[K12OSN] $275 of $750 Pledged Re: Pledge Drive for K12Linux EL6

Burke Almquist burke at thealmquists.net
Wed May 18 05:26:59 UTC 2011

On May 17, 2011, at 3:36 PM, Warren Togami Jr. wrote:
> On 5/17/2011 6:09 AM, Steven Santos wrote:
>> I will pledge $50 towards this.
>> Warren, how much would it cost me to get you to make EL6LTSP default
>> to an LDAP server w/client option as the user back end?
> I am not fully versed in LDAP integration, but I suspect that it is a matter of standard system administration involving the LTSP server using a designated LDAP server as the authentication source, and mounting /home over the network to share the common home directories.  This can be fragile and/or insecure if not configured properly, and it is outside the scope of what LTSP provides.
> If you cannot figure out how to deploy that type of network yourself from documentation/books, then you may need to hire a Linux consultant to configure it properly for your organization.  I may know Linux experts in your area (I used to work from the Westford, MA Red Hat office).
> How big is your deployment?  Do you already have a LDAP server and NFS server with all the home directories?

If you are looking for a solution on RH/Fedora.
There is some good documentation there.

Also the debian guys over at Skolelinux have a setup much like this, if you need something that works more or less "out of the box."

If your install is big enough to need LDAP/NFS/SMB (You have multiple LTSP servers or you want workstations, some possibly with other OSes, to use the same central authentication and storage), you might be better off doing NFS/LDAP on a separate box anyway, since the hardware you want for LTSP is very different from what you want for something like NIS/NFS/LDAP/SMB.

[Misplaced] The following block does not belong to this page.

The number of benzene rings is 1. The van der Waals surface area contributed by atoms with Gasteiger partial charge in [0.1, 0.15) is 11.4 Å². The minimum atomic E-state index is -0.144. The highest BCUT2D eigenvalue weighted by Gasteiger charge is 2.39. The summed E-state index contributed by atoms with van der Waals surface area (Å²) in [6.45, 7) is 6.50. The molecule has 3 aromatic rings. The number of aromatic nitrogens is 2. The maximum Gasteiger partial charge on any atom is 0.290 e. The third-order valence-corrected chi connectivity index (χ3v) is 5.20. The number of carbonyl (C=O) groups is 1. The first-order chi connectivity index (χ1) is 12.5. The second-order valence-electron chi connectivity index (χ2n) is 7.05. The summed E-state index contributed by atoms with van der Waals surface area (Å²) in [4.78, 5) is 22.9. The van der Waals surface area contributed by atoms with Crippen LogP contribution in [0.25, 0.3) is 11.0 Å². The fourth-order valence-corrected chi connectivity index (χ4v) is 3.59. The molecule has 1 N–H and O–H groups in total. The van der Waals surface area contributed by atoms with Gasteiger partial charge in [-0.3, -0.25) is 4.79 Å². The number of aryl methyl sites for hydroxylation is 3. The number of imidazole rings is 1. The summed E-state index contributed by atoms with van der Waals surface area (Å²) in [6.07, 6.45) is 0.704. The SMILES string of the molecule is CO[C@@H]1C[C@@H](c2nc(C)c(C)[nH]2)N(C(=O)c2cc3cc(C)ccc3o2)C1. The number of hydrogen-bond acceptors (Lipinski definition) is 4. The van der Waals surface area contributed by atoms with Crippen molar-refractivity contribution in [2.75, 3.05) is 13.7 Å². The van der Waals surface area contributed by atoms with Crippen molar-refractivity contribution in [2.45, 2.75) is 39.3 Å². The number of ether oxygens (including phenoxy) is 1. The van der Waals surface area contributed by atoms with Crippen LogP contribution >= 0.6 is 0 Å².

As you can guess, you don't need lots of CPU power for LDAP/NIS/NFS/SMB. What you need here is very reliable hardware with lots of disk and network I/O, which means a RAID setup with lots of storage and multiple gigE network connections. For that reason I tend to recommend putting your /home shares (NFS, SMB, etc) and NIS or LDAP on older server grade hardware, and using a desktop PC with a blazing CPU and tons of RAM (not much need for a fast GPU though) for your LTSP server. If an LTSP server has trouble, then at least it's cheep to replace (or to have multiple servers that can "failover" clients with a simple reboot), and it doesn't take down your workstations that are using the network authentication and storage. 

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